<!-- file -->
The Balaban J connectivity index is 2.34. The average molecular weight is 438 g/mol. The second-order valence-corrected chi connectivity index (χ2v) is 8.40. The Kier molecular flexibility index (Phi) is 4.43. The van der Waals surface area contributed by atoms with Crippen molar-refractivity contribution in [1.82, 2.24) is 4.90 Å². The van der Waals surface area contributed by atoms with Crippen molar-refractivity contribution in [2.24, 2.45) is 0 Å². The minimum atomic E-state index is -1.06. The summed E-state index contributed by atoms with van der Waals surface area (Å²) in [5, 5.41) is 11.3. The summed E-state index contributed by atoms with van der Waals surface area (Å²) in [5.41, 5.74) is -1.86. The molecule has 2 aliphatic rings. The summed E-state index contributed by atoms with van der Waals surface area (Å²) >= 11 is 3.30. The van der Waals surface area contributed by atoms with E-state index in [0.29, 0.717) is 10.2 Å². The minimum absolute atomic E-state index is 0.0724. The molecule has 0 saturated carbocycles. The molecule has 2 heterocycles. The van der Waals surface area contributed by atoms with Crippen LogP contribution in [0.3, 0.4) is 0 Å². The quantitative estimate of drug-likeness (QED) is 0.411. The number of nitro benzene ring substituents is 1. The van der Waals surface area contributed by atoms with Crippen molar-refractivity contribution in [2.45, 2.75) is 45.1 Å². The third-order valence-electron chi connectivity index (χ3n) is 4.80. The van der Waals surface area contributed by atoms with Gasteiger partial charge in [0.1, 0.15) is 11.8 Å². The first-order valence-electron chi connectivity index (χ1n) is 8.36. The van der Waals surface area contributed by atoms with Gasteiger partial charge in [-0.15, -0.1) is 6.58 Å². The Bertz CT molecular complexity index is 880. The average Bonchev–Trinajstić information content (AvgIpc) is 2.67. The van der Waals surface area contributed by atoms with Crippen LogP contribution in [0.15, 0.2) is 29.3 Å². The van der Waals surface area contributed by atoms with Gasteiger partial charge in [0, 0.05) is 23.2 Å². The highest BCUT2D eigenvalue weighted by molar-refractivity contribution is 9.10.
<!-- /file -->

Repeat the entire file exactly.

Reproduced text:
The Balaban J connectivity index is 2.34. The average molecular weight is 438 g/mol. The second-order valence-corrected chi connectivity index (χ2v) is 8.40. The Kier molecular flexibility index (Phi) is 4.43. The van der Waals surface area contributed by atoms with Crippen molar-refractivity contribution in [1.82, 2.24) is 4.90 Å². The van der Waals surface area contributed by atoms with Crippen molar-refractivity contribution in [2.24, 2.45) is 0 Å². The minimum atomic E-state index is -1.06. The summed E-state index contributed by atoms with van der Waals surface area (Å²) in [5, 5.41) is 11.3. The summed E-state index contributed by atoms with van der Waals surface area (Å²) in [5.41, 5.74) is -1.86. The molecule has 2 aliphatic rings. The summed E-state index contributed by atoms with van der Waals surface area (Å²) >= 11 is 3.30. The van der Waals surface area contributed by atoms with E-state index in [0.29, 0.717) is 10.2 Å². The minimum absolute atomic E-state index is 0.0724. The molecule has 0 saturated carbocycles. The molecule has 2 heterocycles. The van der Waals surface area contributed by atoms with Crippen LogP contribution in [0.3, 0.4) is 0 Å². The quantitative estimate of drug-likeness (QED) is 0.411. The number of nitro benzene ring substituents is 1. The van der Waals surface area contributed by atoms with Crippen molar-refractivity contribution in [2.45, 2.75) is 45.1 Å². The third-order valence-electron chi connectivity index (χ3n) is 4.80. The van der Waals surface area contributed by atoms with Gasteiger partial charge in [0.1, 0.15) is 11.8 Å². The first-order valence-electron chi connectivity index (χ1n) is 8.36. The van der Waals surface area contributed by atoms with Gasteiger partial charge in [-0.15, -0.1) is 6.58 Å². The Bertz CT molecular complexity index is 880. The average Bonchev–Trinajstić information content (AvgIpc) is 2.67. The van der Waals surface area contributed by atoms with Crippen LogP contribution in [0.15, 0.2) is 29.3 Å². The van der Waals surface area contributed by atoms with Gasteiger partial charge in [0, 0.05) is 23.2 Å². The highest BCUT2D eigenvalue weighted by molar-refractivity contribution is 9.10.